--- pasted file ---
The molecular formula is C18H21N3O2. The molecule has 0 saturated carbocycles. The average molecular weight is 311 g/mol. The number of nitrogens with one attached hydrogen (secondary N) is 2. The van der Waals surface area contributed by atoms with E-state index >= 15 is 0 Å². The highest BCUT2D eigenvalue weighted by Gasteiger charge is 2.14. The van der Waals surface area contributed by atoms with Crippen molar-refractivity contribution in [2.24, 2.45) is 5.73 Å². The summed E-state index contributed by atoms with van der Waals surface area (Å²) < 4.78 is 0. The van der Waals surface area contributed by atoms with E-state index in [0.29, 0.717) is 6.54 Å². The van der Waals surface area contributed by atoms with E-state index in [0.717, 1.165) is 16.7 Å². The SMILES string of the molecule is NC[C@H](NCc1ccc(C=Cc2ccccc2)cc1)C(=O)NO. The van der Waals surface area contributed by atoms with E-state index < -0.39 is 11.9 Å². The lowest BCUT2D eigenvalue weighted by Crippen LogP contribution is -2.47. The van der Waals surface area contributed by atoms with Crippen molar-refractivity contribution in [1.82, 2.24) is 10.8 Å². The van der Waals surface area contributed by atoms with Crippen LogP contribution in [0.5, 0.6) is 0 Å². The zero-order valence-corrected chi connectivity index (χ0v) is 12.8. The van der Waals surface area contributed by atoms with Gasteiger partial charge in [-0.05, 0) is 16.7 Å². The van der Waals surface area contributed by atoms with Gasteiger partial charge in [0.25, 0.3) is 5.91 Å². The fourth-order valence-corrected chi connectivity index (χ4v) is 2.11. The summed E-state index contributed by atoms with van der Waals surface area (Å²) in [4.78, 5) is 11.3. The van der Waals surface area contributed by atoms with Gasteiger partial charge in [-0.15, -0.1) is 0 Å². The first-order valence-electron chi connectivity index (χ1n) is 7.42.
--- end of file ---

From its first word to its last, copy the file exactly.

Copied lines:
The molecular formula is C18H21N3O2. The molecule has 0 saturated carbocycles. The average molecular weight is 311 g/mol. The number of nitrogens with one attached hydrogen (secondary N) is 2. The van der Waals surface area contributed by atoms with E-state index >= 15 is 0 Å². The highest BCUT2D eigenvalue weighted by Gasteiger charge is 2.14. The van der Waals surface area contributed by atoms with Crippen molar-refractivity contribution in [2.24, 2.45) is 5.73 Å². The summed E-state index contributed by atoms with van der Waals surface area (Å²) < 4.78 is 0. The van der Waals surface area contributed by atoms with E-state index in [0.29, 0.717) is 6.54 Å². The van der Waals surface area contributed by atoms with E-state index in [0.717, 1.165) is 16.7 Å². The SMILES string of the molecule is NC[C@H](NCc1ccc(C=Cc2ccccc2)cc1)C(=O)NO. The van der Waals surface area contributed by atoms with E-state index < -0.39 is 11.9 Å². The lowest BCUT2D eigenvalue weighted by Crippen LogP contribution is -2.47. The van der Waals surface area contributed by atoms with Crippen molar-refractivity contribution in [1.82, 2.24) is 10.8 Å². The van der Waals surface area contributed by atoms with Crippen LogP contribution in [0.5, 0.6) is 0 Å². The zero-order valence-corrected chi connectivity index (χ0v) is 12.8. The van der Waals surface area contributed by atoms with Gasteiger partial charge in [-0.05, 0) is 16.7 Å². The van der Waals surface area contributed by atoms with Gasteiger partial charge in [0.25, 0.3) is 5.91 Å². The fourth-order valence-corrected chi connectivity index (χ4v) is 2.11. The summed E-state index contributed by atoms with van der Waals surface area (Å²) in [4.78, 5) is 11.3. The van der Waals surface area contributed by atoms with Gasteiger partial charge in [-0.15, -0.1) is 0 Å². The first-order valence-electron chi connectivity index (χ1n) is 7.42.